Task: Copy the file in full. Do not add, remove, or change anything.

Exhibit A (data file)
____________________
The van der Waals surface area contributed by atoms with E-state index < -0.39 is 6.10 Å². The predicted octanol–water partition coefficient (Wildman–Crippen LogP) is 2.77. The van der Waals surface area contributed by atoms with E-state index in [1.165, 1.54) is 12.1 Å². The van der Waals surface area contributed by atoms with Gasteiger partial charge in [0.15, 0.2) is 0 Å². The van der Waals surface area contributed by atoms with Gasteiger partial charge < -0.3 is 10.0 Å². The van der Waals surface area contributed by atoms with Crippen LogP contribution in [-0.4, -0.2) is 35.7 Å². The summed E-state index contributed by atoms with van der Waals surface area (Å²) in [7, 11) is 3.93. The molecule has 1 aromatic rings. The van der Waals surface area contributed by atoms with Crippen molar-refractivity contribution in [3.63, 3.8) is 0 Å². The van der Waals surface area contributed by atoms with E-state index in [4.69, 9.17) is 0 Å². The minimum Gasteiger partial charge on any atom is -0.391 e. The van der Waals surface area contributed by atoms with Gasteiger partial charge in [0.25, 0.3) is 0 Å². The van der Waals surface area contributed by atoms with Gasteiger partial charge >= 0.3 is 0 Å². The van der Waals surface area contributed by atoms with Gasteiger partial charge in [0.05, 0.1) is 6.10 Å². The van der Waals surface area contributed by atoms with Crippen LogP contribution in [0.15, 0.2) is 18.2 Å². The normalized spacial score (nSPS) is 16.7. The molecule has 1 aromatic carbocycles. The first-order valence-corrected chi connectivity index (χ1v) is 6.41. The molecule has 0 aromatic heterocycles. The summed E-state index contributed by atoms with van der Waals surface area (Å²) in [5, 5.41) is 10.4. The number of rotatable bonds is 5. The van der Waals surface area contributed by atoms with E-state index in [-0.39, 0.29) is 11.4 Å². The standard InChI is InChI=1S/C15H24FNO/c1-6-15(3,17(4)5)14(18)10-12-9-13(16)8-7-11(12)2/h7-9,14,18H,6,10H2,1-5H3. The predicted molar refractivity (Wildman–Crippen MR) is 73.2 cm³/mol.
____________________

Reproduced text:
The van der Waals surface area contributed by atoms with E-state index < -0.39 is 6.10 Å². The predicted octanol–water partition coefficient (Wildman–Crippen LogP) is 2.77. The van der Waals surface area contributed by atoms with E-state index in [1.165, 1.54) is 12.1 Å². The van der Waals surface area contributed by atoms with Gasteiger partial charge in [0.15, 0.2) is 0 Å². The van der Waals surface area contributed by atoms with Gasteiger partial charge < -0.3 is 10.0 Å². The van der Waals surface area contributed by atoms with Crippen LogP contribution in [-0.4, -0.2) is 35.7 Å². The summed E-state index contributed by atoms with van der Waals surface area (Å²) in [7, 11) is 3.93. The molecule has 1 aromatic rings. The van der Waals surface area contributed by atoms with Crippen molar-refractivity contribution in [3.63, 3.8) is 0 Å². The van der Waals surface area contributed by atoms with E-state index in [4.69, 9.17) is 0 Å². The minimum Gasteiger partial charge on any atom is -0.391 e. The van der Waals surface area contributed by atoms with Gasteiger partial charge in [0.25, 0.3) is 0 Å². The van der Waals surface area contributed by atoms with Gasteiger partial charge >= 0.3 is 0 Å². The van der Waals surface area contributed by atoms with Gasteiger partial charge in [0.05, 0.1) is 6.10 Å². The van der Waals surface area contributed by atoms with Crippen LogP contribution in [0.15, 0.2) is 18.2 Å². The normalized spacial score (nSPS) is 16.7. The molecule has 1 aromatic carbocycles. The first-order valence-corrected chi connectivity index (χ1v) is 6.41. The molecule has 0 aromatic heterocycles. The summed E-state index contributed by atoms with van der Waals surface area (Å²) in [5, 5.41) is 10.4. The number of rotatable bonds is 5. The van der Waals surface area contributed by atoms with E-state index in [-0.39, 0.29) is 11.4 Å². The standard InChI is InChI=1S/C15H24FNO/c1-6-15(3,17(4)5)14(18)10-12-9-13(16)8-7-11(12)2/h7-9,14,18H,6,10H2,1-5H3. The predicted molar refractivity (Wildman–Crippen MR) is 73.2 cm³/mol.